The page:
Saturday, August 6, 2011

The Fox and Mount St. Helens


A fox looked at his shadow at sunrise and said, “I will have a camel for lunch today.” And all morning he went about looking for camels. But at noon he saw his shadow again — and he said, “A mouse will do.”

From The Madman: His Parables and Poems, by Kahlil Gibran.





It was windy at Mount St. Helens — so much so, in fact,
that had I not consumed rocks for lunch, my fate could have been quite different.






Meanwhile, I had to laugh. Outside at the observatory, a group had assembled
and a guide was screeching at the top of her lungs about the devastation
that had taken place there when the volcano erupted in 1980 —
as if what had happened weren’t readily apparent.






As we made our escape and got out on the open trail, I told my wife and son,
“I’m not here to learn. I’m here to use my imagination.”
They’re used to such statements, of course.
They know, too, that I mean them with all my heart.






The scent from these wildflowers was incredibly strong.
No wonder the bees were drunk.




Photos by Vahan Michaelian

[click to enlarge]


10 comments:

Stickup Artist said...

You're speaking my language! Powerful expansive imagery and your statements ring so true. I'm glad you left the guide behind and went off on your own little party...

William Michaelian said...

It was the only sane thing to do; or the only way back toward my peculiar form of sanity, which is to brood as a mountain broods, secretly and in plain view.

jasmin said...

William, die Bilder sind beeindruckend, ein Erlebnis, auf den Fotos nur weites Land mit Höhen und Tiefen,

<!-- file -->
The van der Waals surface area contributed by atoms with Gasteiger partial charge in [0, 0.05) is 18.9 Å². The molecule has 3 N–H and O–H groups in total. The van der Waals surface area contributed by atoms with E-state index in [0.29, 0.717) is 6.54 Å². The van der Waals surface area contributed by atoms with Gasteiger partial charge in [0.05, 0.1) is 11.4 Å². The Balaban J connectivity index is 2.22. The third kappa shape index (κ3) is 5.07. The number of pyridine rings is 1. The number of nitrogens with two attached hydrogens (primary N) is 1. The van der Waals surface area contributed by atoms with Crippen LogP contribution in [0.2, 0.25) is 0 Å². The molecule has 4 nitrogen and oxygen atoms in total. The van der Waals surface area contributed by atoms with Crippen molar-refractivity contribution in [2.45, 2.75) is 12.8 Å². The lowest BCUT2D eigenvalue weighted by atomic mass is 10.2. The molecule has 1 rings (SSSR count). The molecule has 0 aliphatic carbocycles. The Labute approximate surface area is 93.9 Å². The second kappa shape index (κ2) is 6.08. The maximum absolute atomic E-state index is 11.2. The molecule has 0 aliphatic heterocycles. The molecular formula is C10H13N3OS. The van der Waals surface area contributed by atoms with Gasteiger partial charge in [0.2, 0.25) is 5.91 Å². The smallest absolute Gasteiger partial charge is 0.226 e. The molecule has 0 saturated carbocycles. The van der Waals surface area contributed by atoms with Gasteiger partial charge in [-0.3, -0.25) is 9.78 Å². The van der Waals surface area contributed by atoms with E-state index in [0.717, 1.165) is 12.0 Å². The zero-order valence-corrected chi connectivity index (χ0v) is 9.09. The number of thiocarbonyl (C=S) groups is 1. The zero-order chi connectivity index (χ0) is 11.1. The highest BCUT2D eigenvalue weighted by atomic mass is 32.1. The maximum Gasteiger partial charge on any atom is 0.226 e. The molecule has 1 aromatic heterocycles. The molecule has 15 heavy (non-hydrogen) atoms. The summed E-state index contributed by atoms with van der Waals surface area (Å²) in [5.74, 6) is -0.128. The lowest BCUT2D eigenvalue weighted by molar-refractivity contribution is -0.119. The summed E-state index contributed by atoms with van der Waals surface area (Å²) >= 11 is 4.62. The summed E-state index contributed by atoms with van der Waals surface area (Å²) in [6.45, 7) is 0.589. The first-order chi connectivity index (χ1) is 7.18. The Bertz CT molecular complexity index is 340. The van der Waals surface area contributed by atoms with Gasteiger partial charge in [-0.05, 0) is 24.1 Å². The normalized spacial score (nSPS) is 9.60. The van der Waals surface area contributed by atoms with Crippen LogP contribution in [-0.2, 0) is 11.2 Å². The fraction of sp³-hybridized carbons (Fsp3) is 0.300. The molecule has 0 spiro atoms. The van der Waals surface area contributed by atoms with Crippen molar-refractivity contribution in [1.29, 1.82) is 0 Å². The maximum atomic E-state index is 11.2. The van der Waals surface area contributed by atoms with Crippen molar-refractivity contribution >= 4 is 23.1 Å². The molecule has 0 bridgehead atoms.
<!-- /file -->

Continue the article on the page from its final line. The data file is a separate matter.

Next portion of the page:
die Wildblumen und ein kleiner Schatten,
es scheint eine unberührte Welt zu Füßen zu liegen….
gute Wünsche Jasmin

vazambam said...

Your party was lucky--you actually got to see the mountain. When my wife and I visited the mountain many years ago, we had to use our imagination to see through the heavy veil of fog!

Tess Kincaid said...

I could eat a camel about now.

William Michaelian said...

Thank you, Jasmin. It has been thirty-one years since the mountain erupted, and the rivers below are still carrying off its beautiful, strangely colored life-blood. So many of us don’t even live that long. But, like the flowers, whose lives pass all the more quickly, our kind does. And we come and we go.

Vassilis, it was so bright up there, I was really wishing for clouds. I felt like I’d just come out from under a rock. A few puffs did form as we were about to leave, clinging to the mountain.

Tess, that’s the trouble with having a mouse for lunch.

Elizabeth Anderson said...

31 years!? Am I really that old?

William Michaelian said...

My grandmother said, “Never answer a rhetorical question.” Actually, she didn’t say that. And she wasn’t that old either; all you had to do was ask her.

Two Tigers said...

Great photos and many thanks for sharing your experience of a place that for some requires no interceding guide to understand!

Rocks for lunch -- AGAIN??

William Michaelian said...

More specifically, rock salad, with mint fresh from the garden. Rocks: the dreamer’s lunch. Try some today.